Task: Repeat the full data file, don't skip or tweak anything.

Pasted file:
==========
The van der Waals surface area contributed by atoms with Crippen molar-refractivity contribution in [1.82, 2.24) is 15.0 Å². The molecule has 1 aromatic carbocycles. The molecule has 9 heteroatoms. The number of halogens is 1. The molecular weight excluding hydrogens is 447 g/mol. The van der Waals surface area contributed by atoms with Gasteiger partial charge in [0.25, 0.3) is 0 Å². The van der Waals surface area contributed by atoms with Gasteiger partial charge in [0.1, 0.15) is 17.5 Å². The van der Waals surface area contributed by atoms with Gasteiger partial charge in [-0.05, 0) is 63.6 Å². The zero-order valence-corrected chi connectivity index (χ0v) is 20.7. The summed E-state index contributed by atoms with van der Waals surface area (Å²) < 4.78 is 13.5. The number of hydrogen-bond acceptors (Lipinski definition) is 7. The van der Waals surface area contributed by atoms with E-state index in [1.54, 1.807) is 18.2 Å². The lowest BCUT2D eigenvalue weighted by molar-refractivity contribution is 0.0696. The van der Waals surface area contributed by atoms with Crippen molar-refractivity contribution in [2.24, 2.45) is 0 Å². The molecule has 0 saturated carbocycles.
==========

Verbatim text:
The van der Waals surface area contributed by atoms with Crippen molar-refractivity contribution in [1.82, 2.24) is 15.0 Å². The molecule has 1 aromatic carbocycles. The molecule has 9 heteroatoms. The number of halogens is 1. The molecular weight excluding hydrogens is 447 g/mol. The van der Waals surface area contributed by atoms with Gasteiger partial charge in [0.25, 0.3) is 0 Å². The van der Waals surface area contributed by atoms with Gasteiger partial charge in [0.1, 0.15) is 17.5 Å². The van der Waals surface area contributed by atoms with Gasteiger partial charge in [-0.05, 0) is 63.6 Å². The zero-order valence-corrected chi connectivity index (χ0v) is 20.7. The summed E-state index contributed by atoms with van der Waals surface area (Å²) < 4.78 is 13.5. The number of hydrogen-bond acceptors (Lipinski definition) is 7. The van der Waals surface area contributed by atoms with E-state index in [1.54, 1.807) is 18.2 Å². The lowest BCUT2D eigenvalue weighted by molar-refractivity contribution is 0.0696. The van der Waals surface area contributed by atoms with Crippen molar-refractivity contribution in [2.24, 2.45) is 0 Å². The molecule has 0 saturated carbocycles.